Gardens and Grounds

All of the gardens at Ruthmere continue to be planted with flowers that were used in the early 1900s.

Gardens and Grounds

Elkhart, Indiana 46514, United States

Created By: Ruthmere

Tour Information

This is the Ruthmere Gardens & Grounds Tour. Look for small signs on the grounds with Ruthmere’s "R" to find out more specific information on that item. In the late nineteenth and early twentieth centuries the percentage of families that were farmers declined as the population moved to urban industrialized cities. Because of this shift people became more interested in the use of gardens for status. Having a lawn became an indication of personal wealth. The Edwardian Era, named for the reign of King Edward VII of England started in 1901. This period became the golden era of horticulture. Albert and Elizabeth Beardsley built Ruthmere precisely at this time. For Edwardian homes it was especially important that grand gardens became an extension of the home itself and the style of the home matched the style of the garden. All of the gardens at Ruthmere continue to be planted with flowers that were used in the early 1900s.


Tour Map

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What You'll See on the Tour

Cast iron was the most popular form of fencing for grand homes during the early 1900s because it was a readily available material of the new industrial age. It could easily be formed into ornamental designs to create a more formal and elabo... Read more
Ruthmere's Gardens & Grounds tour is the garage. The garage was built at the same time as Ruthmere Mansion, in 1910. The garage originally housed Albert Beardsley's 1918 Cadillac, as well as a tool room. In addition, the garage is equip... Read more
Ruthmere's 2020 Quilt Garden is Ruth's Chrysanthemum. This year's design theme for Quilt Gardens along the Heritage Trail was flower patterns - Ruthmere chose the chrysanthemum, a flower that was beloved by Victorians in the 19th and early ... Read more
Visit our website and read more information about each year's design.  
In Edwardian style gardens the fencing of the house had to compliment the exterior architecture of the home. Balustrade is a decorative railing supported by baluster posts. A baluster is the single, vertical post; the balustrade is several ... Read more
Ruthmere will again be a Blue Star Museum; the Blue Star Museums program is a partnership with the National Endowment for the Arts that offers free admission to all active duty military personnel, National Guard, and Reserve personnel, as w... Read more
Ruthmere Museum’s sixteen foot circle garden is a beautiful addition to the grounds. This carpet-bed garden is modeled after a bed of solid red flowers in the forecourt of Queen Victoria's "Osborne House" on the Isle of Wight. The garden... Read more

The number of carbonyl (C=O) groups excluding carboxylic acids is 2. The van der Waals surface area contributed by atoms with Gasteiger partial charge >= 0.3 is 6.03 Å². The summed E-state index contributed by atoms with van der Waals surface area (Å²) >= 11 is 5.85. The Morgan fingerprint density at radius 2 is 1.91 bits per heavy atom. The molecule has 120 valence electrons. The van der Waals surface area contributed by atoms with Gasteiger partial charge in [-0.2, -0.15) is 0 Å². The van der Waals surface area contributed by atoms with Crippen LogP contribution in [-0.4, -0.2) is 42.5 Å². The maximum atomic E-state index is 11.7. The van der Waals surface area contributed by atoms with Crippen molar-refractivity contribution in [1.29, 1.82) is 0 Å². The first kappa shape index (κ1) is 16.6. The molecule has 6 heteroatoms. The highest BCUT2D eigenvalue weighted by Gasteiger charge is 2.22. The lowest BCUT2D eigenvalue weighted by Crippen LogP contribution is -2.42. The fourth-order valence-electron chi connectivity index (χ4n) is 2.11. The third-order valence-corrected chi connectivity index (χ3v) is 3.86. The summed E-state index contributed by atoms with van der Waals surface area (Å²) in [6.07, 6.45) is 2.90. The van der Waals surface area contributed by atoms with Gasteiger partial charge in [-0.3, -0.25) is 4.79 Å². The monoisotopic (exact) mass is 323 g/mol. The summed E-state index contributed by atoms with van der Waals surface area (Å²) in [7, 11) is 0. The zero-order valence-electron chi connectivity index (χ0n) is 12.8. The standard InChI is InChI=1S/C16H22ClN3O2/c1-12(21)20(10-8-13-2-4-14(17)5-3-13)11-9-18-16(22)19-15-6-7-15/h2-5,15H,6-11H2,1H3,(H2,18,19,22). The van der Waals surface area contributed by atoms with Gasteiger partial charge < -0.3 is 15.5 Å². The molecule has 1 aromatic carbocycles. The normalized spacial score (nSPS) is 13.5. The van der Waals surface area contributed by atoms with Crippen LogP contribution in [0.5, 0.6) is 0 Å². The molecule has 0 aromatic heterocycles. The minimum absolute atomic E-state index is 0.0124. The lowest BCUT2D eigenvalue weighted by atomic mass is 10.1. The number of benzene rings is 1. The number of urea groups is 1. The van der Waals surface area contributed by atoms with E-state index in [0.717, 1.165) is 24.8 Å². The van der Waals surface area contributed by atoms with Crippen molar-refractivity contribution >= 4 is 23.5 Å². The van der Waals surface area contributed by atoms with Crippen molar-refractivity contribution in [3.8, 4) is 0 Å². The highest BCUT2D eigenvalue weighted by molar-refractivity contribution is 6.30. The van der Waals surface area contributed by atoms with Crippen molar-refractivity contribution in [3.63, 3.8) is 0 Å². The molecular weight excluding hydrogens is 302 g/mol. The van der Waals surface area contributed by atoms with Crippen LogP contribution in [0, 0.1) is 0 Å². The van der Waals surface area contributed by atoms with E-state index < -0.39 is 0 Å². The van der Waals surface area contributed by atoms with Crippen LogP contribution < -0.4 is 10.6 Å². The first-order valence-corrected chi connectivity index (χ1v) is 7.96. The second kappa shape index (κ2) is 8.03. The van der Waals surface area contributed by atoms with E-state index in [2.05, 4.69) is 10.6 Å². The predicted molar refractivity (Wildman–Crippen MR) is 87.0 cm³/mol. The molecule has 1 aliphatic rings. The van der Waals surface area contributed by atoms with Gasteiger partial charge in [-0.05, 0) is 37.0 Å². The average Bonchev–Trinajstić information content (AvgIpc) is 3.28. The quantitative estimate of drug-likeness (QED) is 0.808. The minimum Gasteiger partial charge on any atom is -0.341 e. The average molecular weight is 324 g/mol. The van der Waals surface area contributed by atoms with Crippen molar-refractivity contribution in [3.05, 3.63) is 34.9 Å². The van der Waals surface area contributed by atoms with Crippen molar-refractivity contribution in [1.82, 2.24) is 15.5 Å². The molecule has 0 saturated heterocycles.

The Tiffany garden is inspired by the work of American artist and designer Louis Comfort Tiffany, who is best known for his artistry with stain glass. Located in front of the greenhouse, the garden’s design is taken from the window pane i... Read more
The presence of beautiful white birch trees framing the drive at Ruthmere is no coincidence. It was very common in an Edwardian garden to frame the carriage drive approaching the house. Vines were often used to cover less aesthetic features... Read more
The greenhouse is an original feature of the 1910 Beaux Arts style home built by Albert and Elizabeth Beardsley. Elizabeth, the first lady of Ruthmere, loved flowers. Her husband Albert had the greenhouse built for her so she could enjoy he... Read more
Statues integrated the human element and formality into the Edwardian garden. This art nouveau herm located by the greenhouse is original to Ruthmere’s property. A herm is a sculpture with a head and a torso above a plain, usually squared... Read more
The wedding garden, also called the Blue and White garden, is modeled after the work of Gertrude Jekyll. She was a famous gardener of the time period and the first nationally recognized female gardener. Jekyll radically changed the trends o... Read more
Kitchen gardens were traditionally located close to the kitchen door to allow easy access for cooking. Kitchen gardens were utilitarian in purpose, and included herbs, fruits and vegetables with some flowers also. However, the kitchen garde... Read more
The Angel is sculpted from two thousand pounds of Carrara Italian marble to Robert Beardsley’s precise specifications replicating a small baptismal font that he had collected years earlier. The smaller piece resides in the drawing room at... Read more
The Baldwin apple tree was planted at Ruthmere Museum in 2008. The Baldwin tree is an apple variety discovered as a chance seedling in Massachusetts in 1740 and named after Colonel Loanne Baldwin, a high sheriff of the courts of Concord and... Read more


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